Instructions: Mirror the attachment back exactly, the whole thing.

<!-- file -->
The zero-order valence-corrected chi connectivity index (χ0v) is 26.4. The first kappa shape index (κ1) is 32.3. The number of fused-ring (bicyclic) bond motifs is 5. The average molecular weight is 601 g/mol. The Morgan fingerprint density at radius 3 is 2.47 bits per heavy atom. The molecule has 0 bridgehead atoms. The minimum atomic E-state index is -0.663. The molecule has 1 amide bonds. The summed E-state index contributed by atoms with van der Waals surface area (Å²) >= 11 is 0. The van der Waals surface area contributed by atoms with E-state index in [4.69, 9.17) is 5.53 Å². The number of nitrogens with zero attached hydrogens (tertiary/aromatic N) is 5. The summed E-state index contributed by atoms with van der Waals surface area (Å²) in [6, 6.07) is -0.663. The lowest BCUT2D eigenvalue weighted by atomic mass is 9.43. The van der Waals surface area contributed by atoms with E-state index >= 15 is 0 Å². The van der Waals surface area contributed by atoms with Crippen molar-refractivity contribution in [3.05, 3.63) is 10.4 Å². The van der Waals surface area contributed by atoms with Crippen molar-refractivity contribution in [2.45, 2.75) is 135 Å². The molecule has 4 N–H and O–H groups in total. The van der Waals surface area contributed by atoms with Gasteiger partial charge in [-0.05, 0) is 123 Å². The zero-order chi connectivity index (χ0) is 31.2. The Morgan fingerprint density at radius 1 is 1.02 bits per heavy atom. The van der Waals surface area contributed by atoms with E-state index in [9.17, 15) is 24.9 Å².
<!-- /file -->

The zero-order valence-corrected chi connectivity index (χ0v) is 26.4. The first kappa shape index (κ1) is 32.3. The number of fused-ring (bicyclic) bond motifs is 5. The average molecular weight is 601 g/mol. The Morgan fingerprint density at radius 3 is 2.47 bits per heavy atom. The molecule has 0 bridgehead atoms. The minimum atomic E-state index is -0.663. The molecule has 1 amide bonds. The summed E-state index contributed by atoms with van der Waals surface area (Å²) >= 11 is 0. The van der Waals surface area contributed by atoms with E-state index in [4.69, 9.17) is 5.53 Å². The number of nitrogens with zero attached hydrogens (tertiary/aromatic N) is 5. The summed E-state index contributed by atoms with van der Waals surface area (Å²) in [6, 6.07) is -0.663. The lowest BCUT2D eigenvalue weighted by atomic mass is 9.43. The van der Waals surface area contributed by atoms with E-state index >= 15 is 0 Å². The van der Waals surface area contributed by atoms with Crippen molar-refractivity contribution in [3.05, 3.63) is 10.4 Å². The van der Waals surface area contributed by atoms with Crippen molar-refractivity contribution in [2.45, 2.75) is 135 Å². The molecule has 4 N–H and O–H groups in total. The van der Waals surface area contributed by atoms with Gasteiger partial charge in [-0.05, 0) is 123 Å². The zero-order chi connectivity index (χ0) is 31.2. The Morgan fingerprint density at radius 1 is 1.02 bits per heavy atom. The van der Waals surface area contributed by atoms with E-state index in [9.17, 15) is 24.9 Å².